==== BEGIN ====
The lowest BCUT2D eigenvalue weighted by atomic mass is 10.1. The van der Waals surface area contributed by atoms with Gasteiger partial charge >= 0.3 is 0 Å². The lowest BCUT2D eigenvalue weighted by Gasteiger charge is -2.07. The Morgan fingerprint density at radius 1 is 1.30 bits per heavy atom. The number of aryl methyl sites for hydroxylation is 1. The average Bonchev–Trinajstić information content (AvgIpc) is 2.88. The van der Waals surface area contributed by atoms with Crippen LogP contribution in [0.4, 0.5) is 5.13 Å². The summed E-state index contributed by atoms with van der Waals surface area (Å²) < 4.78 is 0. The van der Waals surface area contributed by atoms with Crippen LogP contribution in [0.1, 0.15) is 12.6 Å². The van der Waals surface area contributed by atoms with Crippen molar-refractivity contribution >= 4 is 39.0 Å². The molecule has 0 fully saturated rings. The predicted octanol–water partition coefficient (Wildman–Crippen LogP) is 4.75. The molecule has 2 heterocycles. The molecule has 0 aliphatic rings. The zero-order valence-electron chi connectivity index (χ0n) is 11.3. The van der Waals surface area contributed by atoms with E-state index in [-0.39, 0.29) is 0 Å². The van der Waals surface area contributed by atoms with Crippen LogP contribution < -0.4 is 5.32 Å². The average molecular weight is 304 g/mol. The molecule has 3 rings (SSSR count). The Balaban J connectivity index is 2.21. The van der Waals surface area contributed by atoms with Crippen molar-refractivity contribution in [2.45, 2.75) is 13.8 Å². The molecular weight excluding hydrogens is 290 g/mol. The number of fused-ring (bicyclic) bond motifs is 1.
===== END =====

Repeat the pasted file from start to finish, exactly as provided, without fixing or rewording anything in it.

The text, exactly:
The lowest BCUT2D eigenvalue weighted by atomic mass is 10.1. The van der Waals surface area contributed by atoms with Gasteiger partial charge >= 0.3 is 0 Å². The lowest BCUT2D eigenvalue weighted by Gasteiger charge is -2.07. The Morgan fingerprint density at radius 1 is 1.30 bits per heavy atom. The number of aryl methyl sites for hydroxylation is 1. The average Bonchev–Trinajstić information content (AvgIpc) is 2.88. The van der Waals surface area contributed by atoms with Crippen LogP contribution in [0.4, 0.5) is 5.13 Å². The summed E-state index contributed by atoms with van der Waals surface area (Å²) < 4.78 is 0. The van der Waals surface area contributed by atoms with Crippen LogP contribution in [0.1, 0.15) is 12.6 Å². The van der Waals surface area contributed by atoms with Crippen molar-refractivity contribution >= 4 is 39.0 Å². The molecule has 0 fully saturated rings. The predicted octanol–water partition coefficient (Wildman–Crippen LogP) is 4.75. The molecule has 2 heterocycles. The molecule has 0 aliphatic rings. The zero-order valence-electron chi connectivity index (χ0n) is 11.3. The van der Waals surface area contributed by atoms with E-state index in [-0.39, 0.29) is 0 Å². The van der Waals surface area contributed by atoms with Crippen LogP contribution < -0.4 is 5.32 Å². The average molecular weight is 304 g/mol. The molecule has 3 rings (SSSR count). The Balaban J connectivity index is 2.21. The van der Waals surface area contributed by atoms with Crippen molar-refractivity contribution in [2.45, 2.75) is 13.8 Å². The molecular weight excluding hydrogens is 290 g/mol. The number of fused-ring (bicyclic) bond motifs is 1.